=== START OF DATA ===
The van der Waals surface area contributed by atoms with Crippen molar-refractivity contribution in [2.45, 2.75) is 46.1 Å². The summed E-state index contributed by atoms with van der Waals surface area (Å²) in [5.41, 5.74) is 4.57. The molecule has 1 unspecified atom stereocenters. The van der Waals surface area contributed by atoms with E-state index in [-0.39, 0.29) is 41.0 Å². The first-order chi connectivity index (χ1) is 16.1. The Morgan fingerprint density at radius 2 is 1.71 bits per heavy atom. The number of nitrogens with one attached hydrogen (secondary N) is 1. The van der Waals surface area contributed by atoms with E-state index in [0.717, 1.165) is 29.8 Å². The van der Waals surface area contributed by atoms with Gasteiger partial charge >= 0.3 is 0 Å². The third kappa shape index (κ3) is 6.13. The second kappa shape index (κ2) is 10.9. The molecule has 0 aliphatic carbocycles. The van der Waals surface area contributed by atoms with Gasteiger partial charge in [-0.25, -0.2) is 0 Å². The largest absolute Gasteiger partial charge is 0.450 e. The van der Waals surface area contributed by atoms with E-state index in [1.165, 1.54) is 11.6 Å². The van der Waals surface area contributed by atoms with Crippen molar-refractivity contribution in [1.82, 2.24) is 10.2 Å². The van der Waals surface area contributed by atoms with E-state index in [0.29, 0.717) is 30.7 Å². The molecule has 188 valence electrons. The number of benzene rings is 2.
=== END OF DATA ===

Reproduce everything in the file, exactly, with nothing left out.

The van der Waals surface area contributed by atoms with Crippen molar-refractivity contribution in [2.45, 2.75) is 46.1 Å². The summed E-state index contributed by atoms with van der Waals surface area (Å²) in [5.41, 5.74) is 4.57. The molecule has 1 unspecified atom stereocenters. The van der Waals surface area contributed by atoms with E-state index in [-0.39, 0.29) is 41.0 Å². The first-order chi connectivity index (χ1) is 16.1. The Morgan fingerprint density at radius 2 is 1.71 bits per heavy atom. The number of nitrogens with one attached hydrogen (secondary N) is 1. The van der Waals surface area contributed by atoms with E-state index in [0.717, 1.165) is 29.8 Å². The van der Waals surface area contributed by atoms with Gasteiger partial charge >= 0.3 is 0 Å². The third kappa shape index (κ3) is 6.13. The second kappa shape index (κ2) is 10.9. The molecule has 0 aliphatic carbocycles. The van der Waals surface area contributed by atoms with Gasteiger partial charge in [-0.25, -0.2) is 0 Å². The largest absolute Gasteiger partial charge is 0.450 e. The van der Waals surface area contributed by atoms with E-state index in [1.165, 1.54) is 11.6 Å². The van der Waals surface area contributed by atoms with Crippen molar-refractivity contribution in [1.82, 2.24) is 10.2 Å². The van der Waals surface area contributed by atoms with E-state index in [0.29, 0.717) is 30.7 Å². The molecule has 188 valence electrons. The number of benzene rings is 2.